sincerely held religious convictions or moral principles.

A health care provider need not provide service that is contrary to its religious beliefs. (Living Wills etc.) Wisconsin Wis. Stat. § 253.09 (2001) No hospital or person is required to participate in abortion or sterilization. Wyoming Wyo. Stat. § 35-6-105, 106 (2001) No private hospital or institution or person need provide or participate

in abortions. (Also mentions Euthanasia, but appears to be in context of abortion.) Wyo. Stat. § 42-5-101 (2001) Any person may refuse the duty of providing family planning or birth con

trol services if done so for religious or personal beliefs.

Mr. BILIRAKIS. Thank you, Mr. Wardle. I felt compelled to introduce the legislation that we are discussing today, because the intent of the legislature has always meant an awful lot to me. And in trying to determine what was intended, I reach to these additional views signed by Senators Bill Frist, McConnell, Gregg, Hutchinson, Coats and DeWine, where they said, “We believe that the term 'health care entity,'”-and I don't know how anyone can, in my opinion, look at it logically and come to the conclusion that a health care entity could exclude a hospital. But we believe that the term, "health care entity," was intended to be read in the straightforward manner of including not only the specific entities mentioned but also those which are routinely seen as health care entities in common usage and other Federal laws, such as a hospital, provider-sponsored entity, health maintenance organization, health plan, et cetera, et cetera. So that is why I felt compelled to do this, because, as Mr. Wardle said, there is a gap there I am not sure if you used that exact word-and we have got to try to fill that gap.

Ms. Vosburgh
Ms. VOSBURGH. Yes.

Mr. BILIRAKIS. [continuing] You have indicated that, if I understood you correctly, there is a provider across the street from the hospital

Ms. VOSBURGH. Yes.
Mr. BILIRAKIS. [continuing] who performs-
Ms. VOSBURGH. Yes, that is abortions.
Mr. BILIRAKIS. [continuing] elective abortions.
Ms. VOSBURGH. Abortionist lamage, yes.

Mr. BILIRAKIS. So if Valley Hospital were afforded conscience protection, then it is likely that women would still have access to elective abortions, correct?

Ms. VOSBURGH. Yes, they would. In fact, she does her first term trimester abortions in her own clinic.

Mr. BILIRAKIS. In her own clinic.

Ms. VOSBURGH. She uses the hospital for second trimester abortions.

Mr. BILIRAKIS. Well, could she perform the second trimester abortions in her own clinic?

Ms. VOSBURGH. No.
Mr. BILIRAKIS. She could not.
Ms. VOSBURGH. No. It is a State law; she has to use the hospital.
Mr. BILIRAKIS. Okay.
Ms. VOSBURGH. But, you know, why should we be forced to

Mr. BILIRAKIS. How many—I don't know the answer to this, and I guess it is always dangerous to ask a question you don't know the answer to—but how many hospitals are there in the valley?

Ms. VOSBURGH. Just one. Mr. BILIRAKIS. Just one. Ms. VOSBURGH. Anchorage is about 50 miles away. Mr. BILIRAKIS. About 50 miles away. Are there hospitals there where there may not be a problem regarding their conscience in terms of performing abortions?

Ms. VOSBURGH. Providence is a Catholic hospital; it will not allow abortions there either. But there is always a regional—there is the Vets Hospital, so I am not sure if she would do her second trimester abortions there. My suggestion would be to her to build her own facility if she wants to do second trimester abortions.

Mr. BILIRAKIS. Okay. Do you feel then that your experience in Alaska-you obviously feel very strongly about this point, but do you feel that that experience presents a compelling argument for clarifying Congress' original intent in providing Federal conscience protections?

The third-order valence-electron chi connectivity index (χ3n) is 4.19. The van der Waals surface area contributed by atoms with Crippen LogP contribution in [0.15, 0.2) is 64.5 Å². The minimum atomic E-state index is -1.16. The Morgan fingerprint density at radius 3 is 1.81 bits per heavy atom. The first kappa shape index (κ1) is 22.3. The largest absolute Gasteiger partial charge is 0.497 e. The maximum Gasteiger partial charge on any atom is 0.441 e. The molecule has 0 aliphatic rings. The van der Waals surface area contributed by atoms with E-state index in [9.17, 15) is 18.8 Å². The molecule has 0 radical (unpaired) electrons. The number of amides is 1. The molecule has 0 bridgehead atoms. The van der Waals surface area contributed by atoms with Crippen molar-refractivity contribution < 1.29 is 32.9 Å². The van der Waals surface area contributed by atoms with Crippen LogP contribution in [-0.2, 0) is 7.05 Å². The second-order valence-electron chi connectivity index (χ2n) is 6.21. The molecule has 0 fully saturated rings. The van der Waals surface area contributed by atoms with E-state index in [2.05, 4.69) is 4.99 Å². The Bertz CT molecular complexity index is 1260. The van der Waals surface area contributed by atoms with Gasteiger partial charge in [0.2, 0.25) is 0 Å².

Ms. VOSBURGH. Yes. I believe if this had been in place solidly, that this probably would not have happened.

Mr. BILIRAKIS. Yes. It is just unfortunate. Sometimes you can't see the forest for the trees up here, and you are just so overloaded with so many things on your plate that the intent of the Congress at the time was not played out accurately in terms of what was meant by "health care entity.”

Ms. VOSBURGH. One thing I did want to mention is the cases that I brought up here are hard cases—the rape, incest and life of the mother—which are you know, those are the ones that are tearwrenching and things. But the fact of the matter is even Planned Parenthood admits that 95 percent and more—some people say only 1 percent-are for life, incest and rape. So 95, 96, 97 percent of all abortions are for nearly birth control purposes. Why should

Mr. BILIRAKIS. Well, let us not-yes. I don't disagree with you. Let us not go into that.

Ms. VOSBURGH. All right.

Mr. BILIRAKIS. Mr. Weiss, you mention in your testimony that you oppose extending conscience clause protections to other health care entities because, using your words, "Its burdens fall primarily on those who do not share the beliefs that motivate the refusal.” Would you agree that forcing a Catholic hospital, which is based on a faith that finds abortion objectionable, and I think you would agree with that, to perform abortions would also place a burden on that entity based on a belief that this institution does not share if we are talking about placing a burden?

Ms. WEISS. Chairman, it is a matter of balancing the rights involved. The question there is what kind of institution is it? Let us just take for a minute Valley Hospital as against an institution

we

that I think would be entitled in many cases to exemptions from the public health laws, which would be a privately funded Christian Science Sanitorium. Valley Hospital, just by way of example, was held to be a quasi-public entity by the Alaska Supreme Court for three reasons. First, because it was built on public land, 5 acres donated by the city, with over $10 million in public funds. It operated on very significant public funds. It had been granted a certificate of need by the State through a regulatory process which gave it a health care monopoly in the valley, in return for which it promised to meet the health care needs of the valley. It is the only hospital in the valley in which second trimester procedures can be performed.